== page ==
Over this holiday weekend, I’ve been trying to finish up some quilts that I’ve had laying around. Quilts take up a surprising amount of space when they haven’t been finished. Extra fabric hanging off. Not really folded. All sorts of mess. I have a few that are just waiting for binding. Most of these right now are “practice” quilts. I either had them lying around or I made them because I wanted to practice my longarm quilting.

Side view of the awesome fabric

One such quilt is this crazy 9 path quilt. I started it years ago. Literally years ago. I can’t even remember. It’s been sitting in my UFO pile for so long. Definitely at least 4 years. Anyhow, finally got off my butt and finished it.

Layering fabric to cut

The first step was to finish the 9 patch squares. I had finished 9 of them previously and had cut the squares for the other 9 (there are 18 total). Originally this was going to be 2 baby quilts, but then I decided to turn it into one big quilt because I didn’t know who I would give the baby quilts to and I was more likely to use a big quilt.

Cutting the crazy 9 patch squares

Crazy 9 patch is pretty simple to do. You just chop the squares all together in some random diagonal lines. It’s important to cut all 9 squares together so that they all have the same shapes.

Crazy 9 Patch quilt squares laid out

Then lay them out, one after another, starting with a different square each time so that you end up with one of each color in each square.

Crazy 9 patch quilt

And stitch them together. I do columns and then rows. The one thing I don’t like about crazy 9 patch, is that I can never seem to get the points to line up. It has to do with the math and angles. It will never line up, not without weird stretching. I know this. But it still annoys me.

Laying out crazy 9 patch quilt top

Once all the squares were done, I laid them out in a pleasing fashion, mostly trying not to get too many like colors next to one another. Simple black sashing completed the top.

Longarm quilting crazy 9 patch quilt

Next up was quilting which I do at Always Quilting (or visit their blog). I decided to do a geometric quilting pattern to contrast with the craziness of the 9 patch. I’m pretty happy with how it turned out. I used some mottled charcoal colored wide back fabric that they had at the store along with Hobbes batting which I also got from the store.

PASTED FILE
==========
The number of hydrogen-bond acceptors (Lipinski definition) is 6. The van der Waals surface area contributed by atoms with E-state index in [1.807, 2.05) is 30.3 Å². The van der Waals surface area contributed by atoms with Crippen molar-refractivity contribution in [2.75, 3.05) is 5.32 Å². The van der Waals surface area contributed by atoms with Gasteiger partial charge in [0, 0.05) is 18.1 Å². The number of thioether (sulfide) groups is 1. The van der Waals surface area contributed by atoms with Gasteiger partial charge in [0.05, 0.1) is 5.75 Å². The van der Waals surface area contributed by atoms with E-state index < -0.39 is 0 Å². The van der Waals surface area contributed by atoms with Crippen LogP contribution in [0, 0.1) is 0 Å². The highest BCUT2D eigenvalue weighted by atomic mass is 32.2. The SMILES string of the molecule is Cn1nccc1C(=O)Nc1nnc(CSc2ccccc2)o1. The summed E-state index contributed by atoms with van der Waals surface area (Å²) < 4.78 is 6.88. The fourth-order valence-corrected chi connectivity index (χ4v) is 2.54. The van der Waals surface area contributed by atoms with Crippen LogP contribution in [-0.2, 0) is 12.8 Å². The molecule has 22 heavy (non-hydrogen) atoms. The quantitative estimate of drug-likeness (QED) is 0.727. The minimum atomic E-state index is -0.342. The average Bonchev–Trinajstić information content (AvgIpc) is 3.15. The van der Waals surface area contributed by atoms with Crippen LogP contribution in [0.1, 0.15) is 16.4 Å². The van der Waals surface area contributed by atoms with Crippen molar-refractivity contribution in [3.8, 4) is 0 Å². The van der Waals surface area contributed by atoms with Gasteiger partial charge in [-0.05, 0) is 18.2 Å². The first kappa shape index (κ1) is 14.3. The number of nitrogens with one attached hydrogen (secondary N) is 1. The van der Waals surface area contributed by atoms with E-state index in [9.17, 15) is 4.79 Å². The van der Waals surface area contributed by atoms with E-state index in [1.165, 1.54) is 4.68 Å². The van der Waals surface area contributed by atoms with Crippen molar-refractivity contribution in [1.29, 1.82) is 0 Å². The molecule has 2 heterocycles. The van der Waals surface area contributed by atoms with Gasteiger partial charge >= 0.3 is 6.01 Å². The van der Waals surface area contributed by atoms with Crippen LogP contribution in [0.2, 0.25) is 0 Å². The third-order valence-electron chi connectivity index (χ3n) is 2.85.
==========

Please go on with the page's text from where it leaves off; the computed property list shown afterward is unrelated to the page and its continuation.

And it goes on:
Crazy 9 patch quilt before washing

Here’s how it looked when it was all finished, but before washing (after washing is at the top — you can see it got more crinkly). This also has the binding which was that last step. I used a striped yellow fabric. Love me some stripes for binding.

Crazy 9 patch quilt binding

I used the method where I sewed it to the front, then wrapped it around the back and top stitched it on the front so that it caught the binding on the back.

Crazy 9 patch quilt binding back

I’m happy with how it looks on the front, but not thrilled with the back. This led me to go searching for other binding methods. So on the next few quilts, I will try those. I know, I know — hand sewing is the “proper” way. But that’s just not my way. I will do the hand sewing thing once in a while for quilts that call for it.

Crazy 9 patch quilt before washing

However, I’m still quite happy with how this turned out overall!

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Jun 29 2015

Fast and Easy Men’s Medieval Costume

Published by under Miscellaneous

A maiden and a castle

Last weekend my husband and I went to a medieval midsummer’s fair at a winery that is a castle. Medieval attire was “recommended” which meant we were definitely wearing costumes because I love medieval stuff and especially medieval costumes and I wasn’t going to miss the opportunity to wear medieval costumes at a CASTLE.

I, of course, had a medieval costume (see above). I have to admit: I did not make it. My mom bought it for me at a renaissance faire when I was in high school. I loved it. I still love it. It makes me feel beautiful whenever I wear it. And yes, I can still fully lace up the corset. Win! 😀

Medieval Men's Costume

Anyhow, my husband did not have a costume. Well, that would not do. I wasn’t going to be in costume and have him not in costume, especially after he actually agreed to wear a costume. So on the Thursday before, I ran to JoAnn’s and I picked up fabric and a pattern. I had planned out several other patterns, but unfortunately, JoAnn’s only had McCall’s on sale and I have issues paying more than $1.99 for any of the big 3 patterns (because why pay more if you know they’re going to go on sale in a week or two). Anyhow, none of the McCall’s costume patterns were very good. I needed something authentic but simple. Guess I was gonna have to wing it.

McCalls 5992